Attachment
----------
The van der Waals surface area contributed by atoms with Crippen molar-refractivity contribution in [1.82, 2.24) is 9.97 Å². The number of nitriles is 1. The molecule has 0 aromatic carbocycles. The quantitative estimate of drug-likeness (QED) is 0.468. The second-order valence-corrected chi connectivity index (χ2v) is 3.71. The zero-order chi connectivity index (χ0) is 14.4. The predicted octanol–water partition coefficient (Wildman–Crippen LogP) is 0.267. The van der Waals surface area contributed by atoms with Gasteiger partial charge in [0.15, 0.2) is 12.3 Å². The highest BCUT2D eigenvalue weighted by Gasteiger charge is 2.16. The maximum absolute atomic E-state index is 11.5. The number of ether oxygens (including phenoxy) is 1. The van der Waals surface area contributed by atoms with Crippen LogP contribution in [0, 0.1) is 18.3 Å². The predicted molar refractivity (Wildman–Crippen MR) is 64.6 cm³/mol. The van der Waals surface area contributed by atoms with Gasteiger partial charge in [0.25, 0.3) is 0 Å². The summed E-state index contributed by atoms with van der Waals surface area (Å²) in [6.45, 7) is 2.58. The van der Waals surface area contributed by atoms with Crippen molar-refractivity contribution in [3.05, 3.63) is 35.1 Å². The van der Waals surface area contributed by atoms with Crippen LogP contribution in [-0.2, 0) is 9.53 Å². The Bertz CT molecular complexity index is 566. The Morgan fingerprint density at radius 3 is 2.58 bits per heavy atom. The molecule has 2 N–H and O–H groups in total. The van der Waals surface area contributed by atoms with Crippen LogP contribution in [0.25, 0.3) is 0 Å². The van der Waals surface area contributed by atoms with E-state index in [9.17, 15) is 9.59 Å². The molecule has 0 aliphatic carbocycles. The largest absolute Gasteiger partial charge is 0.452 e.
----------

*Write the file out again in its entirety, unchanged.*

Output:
The van der Waals surface area contributed by atoms with Crippen molar-refractivity contribution in [1.82, 2.24) is 9.97 Å². The number of nitriles is 1. The molecule has 0 aromatic carbocycles. The quantitative estimate of drug-likeness (QED) is 0.468. The second-order valence-corrected chi connectivity index (χ2v) is 3.71. The zero-order chi connectivity index (χ0) is 14.4. The predicted octanol–water partition coefficient (Wildman–Crippen LogP) is 0.267. The van der Waals surface area contributed by atoms with Gasteiger partial charge in [0.15, 0.2) is 12.3 Å². The highest BCUT2D eigenvalue weighted by Gasteiger charge is 2.16. The maximum absolute atomic E-state index is 11.5. The number of ether oxygens (including phenoxy) is 1. The van der Waals surface area contributed by atoms with Crippen LogP contribution in [0, 0.1) is 18.3 Å². The predicted molar refractivity (Wildman–Crippen MR) is 64.6 cm³/mol. The van der Waals surface area contributed by atoms with Gasteiger partial charge in [0.25, 0.3) is 0 Å². The summed E-state index contributed by atoms with van der Waals surface area (Å²) in [6.45, 7) is 2.58. The van der Waals surface area contributed by atoms with Crippen molar-refractivity contribution in [3.05, 3.63) is 35.1 Å². The van der Waals surface area contributed by atoms with Crippen LogP contribution in [-0.2, 0) is 9.53 Å². The Bertz CT molecular complexity index is 566. The Morgan fingerprint density at radius 3 is 2.58 bits per heavy atom. The molecule has 2 N–H and O–H groups in total. The van der Waals surface area contributed by atoms with Crippen LogP contribution in [0.25, 0.3) is 0 Å². The van der Waals surface area contributed by atoms with E-state index in [9.17, 15) is 9.59 Å². The molecule has 0 aliphatic carbocycles. The largest absolute Gasteiger partial charge is 0.452 e.